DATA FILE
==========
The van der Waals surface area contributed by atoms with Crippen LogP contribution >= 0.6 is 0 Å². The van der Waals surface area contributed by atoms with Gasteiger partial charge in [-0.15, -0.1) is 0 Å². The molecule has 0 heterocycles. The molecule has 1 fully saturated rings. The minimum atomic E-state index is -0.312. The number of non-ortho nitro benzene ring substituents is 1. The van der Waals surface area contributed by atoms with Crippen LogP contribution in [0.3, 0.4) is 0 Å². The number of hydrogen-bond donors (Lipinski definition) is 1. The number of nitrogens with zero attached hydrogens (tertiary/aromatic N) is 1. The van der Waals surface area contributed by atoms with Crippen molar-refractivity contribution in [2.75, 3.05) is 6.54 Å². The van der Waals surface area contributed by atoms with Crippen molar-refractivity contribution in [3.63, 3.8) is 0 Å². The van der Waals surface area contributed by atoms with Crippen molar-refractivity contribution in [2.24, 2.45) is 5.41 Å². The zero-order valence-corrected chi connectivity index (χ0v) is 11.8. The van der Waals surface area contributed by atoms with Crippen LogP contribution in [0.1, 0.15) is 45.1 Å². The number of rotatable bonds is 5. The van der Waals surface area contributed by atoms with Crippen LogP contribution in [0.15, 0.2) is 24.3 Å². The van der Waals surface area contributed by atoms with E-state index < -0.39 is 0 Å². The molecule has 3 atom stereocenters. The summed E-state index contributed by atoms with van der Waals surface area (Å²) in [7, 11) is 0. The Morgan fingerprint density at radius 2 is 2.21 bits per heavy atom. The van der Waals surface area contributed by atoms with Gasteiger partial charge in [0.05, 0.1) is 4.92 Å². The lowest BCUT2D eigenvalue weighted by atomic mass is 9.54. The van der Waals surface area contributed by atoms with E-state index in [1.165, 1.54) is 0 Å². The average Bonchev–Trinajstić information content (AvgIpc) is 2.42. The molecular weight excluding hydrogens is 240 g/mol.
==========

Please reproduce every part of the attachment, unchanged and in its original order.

The van der Waals surface area contributed by atoms with Crippen LogP contribution >= 0.6 is 0 Å². The van der Waals surface area contributed by atoms with Gasteiger partial charge in [-0.15, -0.1) is 0 Å². The molecule has 0 heterocycles. The molecule has 1 fully saturated rings. The minimum atomic E-state index is -0.312. The number of non-ortho nitro benzene ring substituents is 1. The van der Waals surface area contributed by atoms with Crippen LogP contribution in [0.3, 0.4) is 0 Å². The number of hydrogen-bond donors (Lipinski definition) is 1. The number of nitrogens with zero attached hydrogens (tertiary/aromatic N) is 1. The van der Waals surface area contributed by atoms with Crippen molar-refractivity contribution in [2.75, 3.05) is 6.54 Å². The van der Waals surface area contributed by atoms with Crippen molar-refractivity contribution in [3.63, 3.8) is 0 Å². The van der Waals surface area contributed by atoms with Crippen molar-refractivity contribution in [2.24, 2.45) is 5.41 Å². The zero-order valence-corrected chi connectivity index (χ0v) is 11.8. The van der Waals surface area contributed by atoms with Crippen LogP contribution in [0.1, 0.15) is 45.1 Å². The number of rotatable bonds is 5. The van der Waals surface area contributed by atoms with Crippen LogP contribution in [0.15, 0.2) is 24.3 Å². The van der Waals surface area contributed by atoms with E-state index < -0.39 is 0 Å². The molecule has 3 atom stereocenters. The summed E-state index contributed by atoms with van der Waals surface area (Å²) in [7, 11) is 0. The Morgan fingerprint density at radius 2 is 2.21 bits per heavy atom. The van der Waals surface area contributed by atoms with Gasteiger partial charge in [0.05, 0.1) is 4.92 Å². The lowest BCUT2D eigenvalue weighted by atomic mass is 9.54. The van der Waals surface area contributed by atoms with E-state index in [1.165, 1.54) is 0 Å². The average Bonchev–Trinajstić information content (AvgIpc) is 2.42. The molecular weight excluding hydrogens is 240 g/mol.